the Barbados hemipelagics. When six of the data points, which were obtained from
Taylor and Leonard (1990), were removed from the regression, the R2 value of the
remaining 19 samples increased from 0.20 to 0.50, predicting a permeability-porosity
relationship of log (k)=-24.24 + 11.3 In. Although statistically this makes the six data
points outliers, a closer look at the lithological descriptions, grain size data and CaCO3
percentages suggest that the hemipelagics samples used by Taylor and Leonard (1990)
are likely to be different from the rest of the hemipelagics sediments representative of
Barbados because samples used by Taylor and Leonard (1990) represented calcareous
muds whereas other samples represented claystones.
Even though many of the samples from Barbados, Nankai, and Costa Rica fall in
the depositional classification of"hemipelagics", they are not well represented by the
same permeability-porosity relationship (log (k) = -19.91+4.9n, R2 = 0.5). The Barbados
permeability-porosity relationship predicts similar values of permeability to Nankai and
Costa Rica relationships at porosities between 0.55-0.70 (Table 2-1). However, at lower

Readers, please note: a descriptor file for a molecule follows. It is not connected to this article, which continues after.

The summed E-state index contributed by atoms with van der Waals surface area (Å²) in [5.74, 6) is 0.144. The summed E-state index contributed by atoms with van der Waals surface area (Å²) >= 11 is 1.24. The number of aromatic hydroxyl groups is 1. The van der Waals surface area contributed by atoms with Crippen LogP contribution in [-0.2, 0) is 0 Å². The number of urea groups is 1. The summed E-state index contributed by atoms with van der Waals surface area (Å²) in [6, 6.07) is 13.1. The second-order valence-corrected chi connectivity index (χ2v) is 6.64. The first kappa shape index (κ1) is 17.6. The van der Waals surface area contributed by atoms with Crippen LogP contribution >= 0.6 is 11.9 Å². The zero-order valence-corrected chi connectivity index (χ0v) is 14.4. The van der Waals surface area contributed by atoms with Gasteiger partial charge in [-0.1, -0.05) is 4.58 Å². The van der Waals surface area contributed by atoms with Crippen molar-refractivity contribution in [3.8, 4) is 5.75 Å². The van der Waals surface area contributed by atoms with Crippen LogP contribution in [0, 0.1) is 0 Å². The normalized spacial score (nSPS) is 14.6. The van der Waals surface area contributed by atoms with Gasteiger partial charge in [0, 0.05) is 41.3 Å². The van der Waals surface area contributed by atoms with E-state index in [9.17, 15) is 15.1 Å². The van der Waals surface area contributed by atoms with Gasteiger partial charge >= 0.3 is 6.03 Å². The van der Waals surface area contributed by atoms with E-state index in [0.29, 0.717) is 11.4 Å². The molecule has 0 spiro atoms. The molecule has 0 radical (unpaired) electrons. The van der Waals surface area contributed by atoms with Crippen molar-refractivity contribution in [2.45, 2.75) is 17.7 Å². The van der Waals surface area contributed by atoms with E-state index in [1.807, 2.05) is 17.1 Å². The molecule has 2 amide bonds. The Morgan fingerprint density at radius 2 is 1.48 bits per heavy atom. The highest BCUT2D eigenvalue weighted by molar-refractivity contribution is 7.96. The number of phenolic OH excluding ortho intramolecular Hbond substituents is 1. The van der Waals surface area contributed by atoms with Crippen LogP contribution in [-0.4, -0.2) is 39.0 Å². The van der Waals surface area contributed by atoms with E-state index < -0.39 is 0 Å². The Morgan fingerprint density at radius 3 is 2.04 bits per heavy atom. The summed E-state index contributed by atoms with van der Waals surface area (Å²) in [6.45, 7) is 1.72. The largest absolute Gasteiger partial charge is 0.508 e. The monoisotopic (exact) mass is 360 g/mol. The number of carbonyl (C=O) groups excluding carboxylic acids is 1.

porosities the Barbados permeability relationship predicts lower values than those of
Costa Rica and Nankai. Because Barbados permeabilities are constrained by a small
range of porosities, one should be cautious outside the porosity range of the laboratory
results. The log-linear relationships for Nankai and Costa Rica plot roughly parallel to
each other with slightly lower permeabilities at Costa Rica for a given porosity than at
Nankai (Figure 2-6). The R2 value obtained for Nankai was 0.79 while for Costa Rica it
was 0.70 suggesting reasonable correlation between permeability and porosity at these
two locations. The R2 value obtained for the log linear relationships for the calcareous
oozes were less than 0.5 while for the siliceous oozes it is greater than 0.5 (Figure 2-6).